“I don’t know what I’m capable of doing, but this gives me an idea,” McGee said. “If someone asked me at the start of the year if this was going to happen, I wouldn’t have thought I was at that stage yet.”[5]

McGee’s accolade marked the 17th time a Cardinal had won the MVP Award. Previous award winners included Rogers Hornsby, 1925; Bob O’Farrell, 1926; Jim Bottomley, 1928; Frisch, 1931; Dizzy Dean, 1934; Joe Medwick, 1937; Mort Cooper, 1942; Stan Musial in 1946, 1946, and 1948; Marty Marion, 1948; Ken Boyer, 1964; Orlando Cepeda, 1967; Bob Gibson, 1968; Joe Torre, 1971; and Keith Hernandez, 1979.

“The award shows that I put everything together,” McGee said. “Everything I did worked.”[6]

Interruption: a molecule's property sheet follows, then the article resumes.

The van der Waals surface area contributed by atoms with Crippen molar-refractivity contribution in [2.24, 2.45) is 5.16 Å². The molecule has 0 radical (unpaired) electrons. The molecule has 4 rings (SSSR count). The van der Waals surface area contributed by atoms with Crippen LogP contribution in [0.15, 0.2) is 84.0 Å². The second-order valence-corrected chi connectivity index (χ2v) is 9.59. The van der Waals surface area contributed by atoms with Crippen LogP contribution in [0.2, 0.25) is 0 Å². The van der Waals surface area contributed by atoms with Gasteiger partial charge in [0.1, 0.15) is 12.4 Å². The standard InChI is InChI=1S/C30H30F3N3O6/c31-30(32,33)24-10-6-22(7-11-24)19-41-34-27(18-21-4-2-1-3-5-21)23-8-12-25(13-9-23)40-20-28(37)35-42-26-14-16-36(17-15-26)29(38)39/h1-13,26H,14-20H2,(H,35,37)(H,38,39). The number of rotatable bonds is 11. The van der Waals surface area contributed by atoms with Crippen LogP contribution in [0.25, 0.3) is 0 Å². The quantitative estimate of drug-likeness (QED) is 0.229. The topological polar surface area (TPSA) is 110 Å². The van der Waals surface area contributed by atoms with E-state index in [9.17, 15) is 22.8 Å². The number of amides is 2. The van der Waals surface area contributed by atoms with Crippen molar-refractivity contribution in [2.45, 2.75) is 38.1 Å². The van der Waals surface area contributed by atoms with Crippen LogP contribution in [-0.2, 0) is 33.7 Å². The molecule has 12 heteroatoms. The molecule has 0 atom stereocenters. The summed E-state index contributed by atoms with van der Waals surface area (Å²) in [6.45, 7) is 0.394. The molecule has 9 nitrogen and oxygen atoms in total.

McGee received 14 of 24 first-place votes to finish with 280 points. The Reds’ Dave Parker placed second with six first-place votes and 220 points. The Cardinals’ Tom Herr placed fifth, John Tudor finished ninth, Jack Clark was 10th, and Vince Coleman was 11th. Ozzie Smith also received five points in the voting.

“It would be interesting to me, if the St. Louis Cardinals took a 25-man vote, who they would pick as their most valuable player – Vince Coleman, Willie McGee, Tommy Herr, or Jack Clark,” said Rose, Parker’s manager in Cincinnati. “Not to take anything away from Willie McGee because he had a great year, but I think the Cardinals still would have done well without him in the lineup. But we could not have done the job we did if Dave Parker would have been out for any length of time.”

Parker finished the year with a .312 batting average, 34 homers, and 125 RBIs. Guerrero, who placed third in the voting, hit .320 with 33 homers and 87 RBIs and Dwight Gooden placed fourth after going 24-4 with a 1.53 ERA and 268 strikeouts over 276 2/3 innings.